Birther in Hot Water at Tea Party Meet

Attending the Tea Party Convention in Nashville this weekend, The Washington Independent's always-excellent David Weigel recounts an extraordinary hallway confrontation between online publisher Andrew Breitbartand WorldNetDaily Editor-in-Chief Joseph Farah over the question of President Obama's citizenship. (Here's the video of his speech, courtesy of C-SPAN. It follows Angela McGlowan's pep talk, starting at the 12.10 mark.)

During his speech, Farah said he hoped that Mr. Obama would not be able to go into any city without seeing signs asking about his bith certificate. "It's a simple question but it hasn't been answered," he said, adding that "it's one of the most important questions that we can be asking."

Following the speech, Farah was cornered by Weigel, who informed him that Breitbart had dismissed the birther argument as a losing political argument. When Breitbart later walked by, Farah insisted that it was "a winning issue." (You can read the entire article but I want to reproduce this verbatim snippet.)

"It's not a winning issue."

"It is! It becomes even more of a winning issue when the press abrogates its responsibility–"

"You don't recognize it as a fundamentally controversial issue that forces a unified group of people to have to break into different parts? It is a schism of the highest order."

"Nothing exposes the president's–"

"Then prove it!"

"The press isn't asking the question–"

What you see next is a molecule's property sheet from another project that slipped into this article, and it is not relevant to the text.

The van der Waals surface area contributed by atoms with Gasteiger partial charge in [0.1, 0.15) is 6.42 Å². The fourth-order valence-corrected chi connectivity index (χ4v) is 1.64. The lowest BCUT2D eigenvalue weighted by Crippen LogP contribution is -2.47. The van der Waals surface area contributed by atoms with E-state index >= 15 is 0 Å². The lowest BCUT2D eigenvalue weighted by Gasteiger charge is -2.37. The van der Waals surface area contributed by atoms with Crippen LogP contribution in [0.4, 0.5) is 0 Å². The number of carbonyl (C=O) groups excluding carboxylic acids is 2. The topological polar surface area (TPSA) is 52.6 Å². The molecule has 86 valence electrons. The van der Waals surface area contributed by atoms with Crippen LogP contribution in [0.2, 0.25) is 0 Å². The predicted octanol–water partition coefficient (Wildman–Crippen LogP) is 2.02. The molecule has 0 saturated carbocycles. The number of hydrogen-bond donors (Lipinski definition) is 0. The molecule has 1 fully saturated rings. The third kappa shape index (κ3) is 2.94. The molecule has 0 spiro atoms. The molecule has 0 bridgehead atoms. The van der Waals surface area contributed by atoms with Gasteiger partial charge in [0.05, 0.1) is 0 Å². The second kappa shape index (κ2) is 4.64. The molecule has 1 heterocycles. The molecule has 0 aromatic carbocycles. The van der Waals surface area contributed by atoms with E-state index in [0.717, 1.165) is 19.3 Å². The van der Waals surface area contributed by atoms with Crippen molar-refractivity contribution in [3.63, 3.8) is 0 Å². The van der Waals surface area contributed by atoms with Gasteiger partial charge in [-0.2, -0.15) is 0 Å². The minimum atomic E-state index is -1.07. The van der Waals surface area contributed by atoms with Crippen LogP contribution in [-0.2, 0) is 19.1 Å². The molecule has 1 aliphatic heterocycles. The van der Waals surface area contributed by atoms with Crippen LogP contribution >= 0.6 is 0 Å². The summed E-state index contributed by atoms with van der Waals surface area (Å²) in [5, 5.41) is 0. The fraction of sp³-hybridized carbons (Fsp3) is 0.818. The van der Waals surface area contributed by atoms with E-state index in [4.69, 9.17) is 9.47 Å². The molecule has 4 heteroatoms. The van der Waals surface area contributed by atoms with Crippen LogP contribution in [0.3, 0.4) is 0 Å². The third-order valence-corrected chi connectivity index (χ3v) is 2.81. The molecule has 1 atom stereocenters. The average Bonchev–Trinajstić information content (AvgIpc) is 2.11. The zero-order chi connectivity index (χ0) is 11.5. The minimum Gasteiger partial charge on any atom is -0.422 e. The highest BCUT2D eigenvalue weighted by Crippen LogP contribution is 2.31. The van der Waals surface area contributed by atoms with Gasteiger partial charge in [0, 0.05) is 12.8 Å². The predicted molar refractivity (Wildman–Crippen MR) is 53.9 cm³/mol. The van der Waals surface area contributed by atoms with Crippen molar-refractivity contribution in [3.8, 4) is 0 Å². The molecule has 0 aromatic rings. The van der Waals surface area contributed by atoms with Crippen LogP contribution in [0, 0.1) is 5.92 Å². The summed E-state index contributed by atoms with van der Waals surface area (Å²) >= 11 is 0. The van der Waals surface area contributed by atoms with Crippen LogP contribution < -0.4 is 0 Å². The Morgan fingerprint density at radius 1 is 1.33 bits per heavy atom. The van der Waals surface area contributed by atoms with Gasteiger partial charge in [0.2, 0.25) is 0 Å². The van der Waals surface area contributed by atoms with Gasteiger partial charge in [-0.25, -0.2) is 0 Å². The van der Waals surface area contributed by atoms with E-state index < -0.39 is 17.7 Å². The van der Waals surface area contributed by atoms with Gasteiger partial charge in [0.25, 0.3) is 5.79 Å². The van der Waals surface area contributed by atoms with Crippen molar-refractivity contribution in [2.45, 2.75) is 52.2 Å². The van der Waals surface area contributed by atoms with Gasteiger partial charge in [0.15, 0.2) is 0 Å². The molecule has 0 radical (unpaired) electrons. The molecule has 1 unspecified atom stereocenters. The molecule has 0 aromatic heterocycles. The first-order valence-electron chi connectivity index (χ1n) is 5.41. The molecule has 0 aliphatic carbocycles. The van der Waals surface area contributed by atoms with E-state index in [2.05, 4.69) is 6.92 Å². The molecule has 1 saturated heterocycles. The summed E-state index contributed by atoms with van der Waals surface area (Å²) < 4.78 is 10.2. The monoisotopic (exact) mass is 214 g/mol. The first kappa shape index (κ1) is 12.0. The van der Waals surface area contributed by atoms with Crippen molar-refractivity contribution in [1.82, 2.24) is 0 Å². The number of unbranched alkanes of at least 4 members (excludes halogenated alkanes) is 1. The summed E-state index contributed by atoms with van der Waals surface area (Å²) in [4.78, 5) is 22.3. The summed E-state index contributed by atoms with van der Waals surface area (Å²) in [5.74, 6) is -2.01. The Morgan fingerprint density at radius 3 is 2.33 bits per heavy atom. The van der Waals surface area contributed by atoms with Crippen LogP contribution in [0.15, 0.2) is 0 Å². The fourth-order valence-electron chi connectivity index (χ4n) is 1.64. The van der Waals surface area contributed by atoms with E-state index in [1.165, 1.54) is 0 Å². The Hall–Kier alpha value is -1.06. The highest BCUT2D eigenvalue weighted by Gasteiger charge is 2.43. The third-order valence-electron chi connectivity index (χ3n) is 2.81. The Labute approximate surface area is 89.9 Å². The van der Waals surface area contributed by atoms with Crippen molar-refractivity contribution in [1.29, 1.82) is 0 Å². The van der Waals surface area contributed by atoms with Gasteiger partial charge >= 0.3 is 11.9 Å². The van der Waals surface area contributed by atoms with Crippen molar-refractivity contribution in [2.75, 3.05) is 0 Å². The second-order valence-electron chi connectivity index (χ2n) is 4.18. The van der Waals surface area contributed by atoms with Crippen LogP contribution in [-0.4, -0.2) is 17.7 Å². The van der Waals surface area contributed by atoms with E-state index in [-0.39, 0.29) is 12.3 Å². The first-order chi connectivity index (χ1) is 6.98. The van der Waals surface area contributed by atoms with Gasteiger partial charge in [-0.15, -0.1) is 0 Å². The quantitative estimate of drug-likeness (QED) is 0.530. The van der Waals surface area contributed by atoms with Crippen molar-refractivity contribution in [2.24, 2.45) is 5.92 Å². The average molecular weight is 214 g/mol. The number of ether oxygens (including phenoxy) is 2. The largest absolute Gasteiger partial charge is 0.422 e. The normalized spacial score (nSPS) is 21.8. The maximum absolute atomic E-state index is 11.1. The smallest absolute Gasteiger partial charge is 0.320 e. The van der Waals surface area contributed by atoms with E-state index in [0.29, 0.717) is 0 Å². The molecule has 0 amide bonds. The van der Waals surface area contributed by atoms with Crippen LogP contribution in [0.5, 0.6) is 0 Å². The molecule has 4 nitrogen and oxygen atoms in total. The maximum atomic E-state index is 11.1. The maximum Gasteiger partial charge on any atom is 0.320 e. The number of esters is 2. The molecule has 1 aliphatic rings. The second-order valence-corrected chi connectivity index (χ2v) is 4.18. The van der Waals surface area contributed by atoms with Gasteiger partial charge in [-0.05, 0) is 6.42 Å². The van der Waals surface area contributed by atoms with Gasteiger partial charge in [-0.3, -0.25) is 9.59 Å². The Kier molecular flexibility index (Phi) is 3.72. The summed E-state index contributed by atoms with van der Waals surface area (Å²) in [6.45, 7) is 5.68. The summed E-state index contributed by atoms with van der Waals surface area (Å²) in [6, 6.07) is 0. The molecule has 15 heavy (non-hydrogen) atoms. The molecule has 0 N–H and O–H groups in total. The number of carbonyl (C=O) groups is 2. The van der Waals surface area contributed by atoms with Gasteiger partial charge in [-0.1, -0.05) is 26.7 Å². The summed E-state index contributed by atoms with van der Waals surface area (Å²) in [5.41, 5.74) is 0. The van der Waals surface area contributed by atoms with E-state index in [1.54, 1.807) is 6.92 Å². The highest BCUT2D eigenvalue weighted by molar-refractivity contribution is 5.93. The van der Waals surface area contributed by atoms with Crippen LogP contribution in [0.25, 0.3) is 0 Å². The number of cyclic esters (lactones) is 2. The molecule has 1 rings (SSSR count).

"Prove it!"

"Prove what?"

"Prove your case."

"I should prove, what, a birth certificate that may or may not exist?" Farah had gotten irritated. "That's ridiculous. You don't even understand the fundamental tenets of what journalism is about, Andrew. It's not about proving things. It's about asking questions and seeking truth."

Breitbart tensed up after that insult. "Right."

"I know you're not a journalist, so that's fine. But don't diminish people who've been doing this for 35 years."

"So you're going to go on record saying that I'm not a journalist?"

"Are you? I've never heard you claim to be. Are you?"

"I'll let it be answered by you."

"Well, I knew [Matt]Drudge didn't consider himself a journalist, so I assumed that you were. … I don't know, I'm not trying to insult you."

"You did."
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    Charles Cooper is an executive editor at CNET News. He has covered technology and business for more than 25 years, working at CBSNews.com, the Associated Press, Computer & Software News, Computer Shopper, PC Week, and ZDNet. E-mail Charlie.

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